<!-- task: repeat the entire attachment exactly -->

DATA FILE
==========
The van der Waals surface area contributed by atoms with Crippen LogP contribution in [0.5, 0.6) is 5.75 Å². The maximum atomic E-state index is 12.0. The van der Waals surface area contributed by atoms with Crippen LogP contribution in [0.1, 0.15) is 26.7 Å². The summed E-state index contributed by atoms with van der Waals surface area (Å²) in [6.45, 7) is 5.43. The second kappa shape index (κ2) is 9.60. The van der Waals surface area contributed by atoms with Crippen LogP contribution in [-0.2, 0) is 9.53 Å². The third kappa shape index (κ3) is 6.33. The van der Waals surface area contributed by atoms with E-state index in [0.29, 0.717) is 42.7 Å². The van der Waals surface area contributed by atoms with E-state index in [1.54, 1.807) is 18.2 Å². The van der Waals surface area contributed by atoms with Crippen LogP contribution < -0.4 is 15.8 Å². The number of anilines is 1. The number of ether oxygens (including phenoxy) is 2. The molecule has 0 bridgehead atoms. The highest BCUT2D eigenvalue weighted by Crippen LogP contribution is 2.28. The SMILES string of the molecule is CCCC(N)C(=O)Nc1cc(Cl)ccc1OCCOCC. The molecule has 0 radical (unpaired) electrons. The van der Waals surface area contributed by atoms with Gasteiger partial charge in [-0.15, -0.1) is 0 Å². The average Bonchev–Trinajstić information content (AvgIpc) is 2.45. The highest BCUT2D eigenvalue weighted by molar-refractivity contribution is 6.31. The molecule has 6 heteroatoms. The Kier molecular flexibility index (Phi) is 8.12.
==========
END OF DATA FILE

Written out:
The van der Waals surface area contributed by atoms with Crippen LogP contribution in [0.5, 0.6) is 5.75 Å². The maximum atomic E-state index is 12.0. The van der Waals surface area contributed by atoms with Crippen LogP contribution in [0.1, 0.15) is 26.7 Å². The summed E-state index contributed by atoms with van der Waals surface area (Å²) in [6.45, 7) is 5.43. The second kappa shape index (κ2) is 9.60. The van der Waals surface area contributed by atoms with Crippen LogP contribution in [-0.2, 0) is 9.53 Å². The third kappa shape index (κ3) is 6.33. The van der Waals surface area contributed by atoms with E-state index in [0.29, 0.717) is 42.7 Å². The van der Waals surface area contributed by atoms with E-state index in [1.54, 1.807) is 18.2 Å². The van der Waals surface area contributed by atoms with Crippen LogP contribution < -0.4 is 15.8 Å². The number of anilines is 1. The number of ether oxygens (including phenoxy) is 2. The molecule has 0 bridgehead atoms. The highest BCUT2D eigenvalue weighted by Crippen LogP contribution is 2.28. The SMILES string of the molecule is CCCC(N)C(=O)Nc1cc(Cl)ccc1OCCOCC. The molecule has 0 radical (unpaired) electrons. The van der Waals surface area contributed by atoms with Gasteiger partial charge in [-0.15, -0.1) is 0 Å². The average Bonchev–Trinajstić information content (AvgIpc) is 2.45. The highest BCUT2D eigenvalue weighted by molar-refractivity contribution is 6.31. The molecule has 6 heteroatoms. The Kier molecular flexibility index (Phi) is 8.12.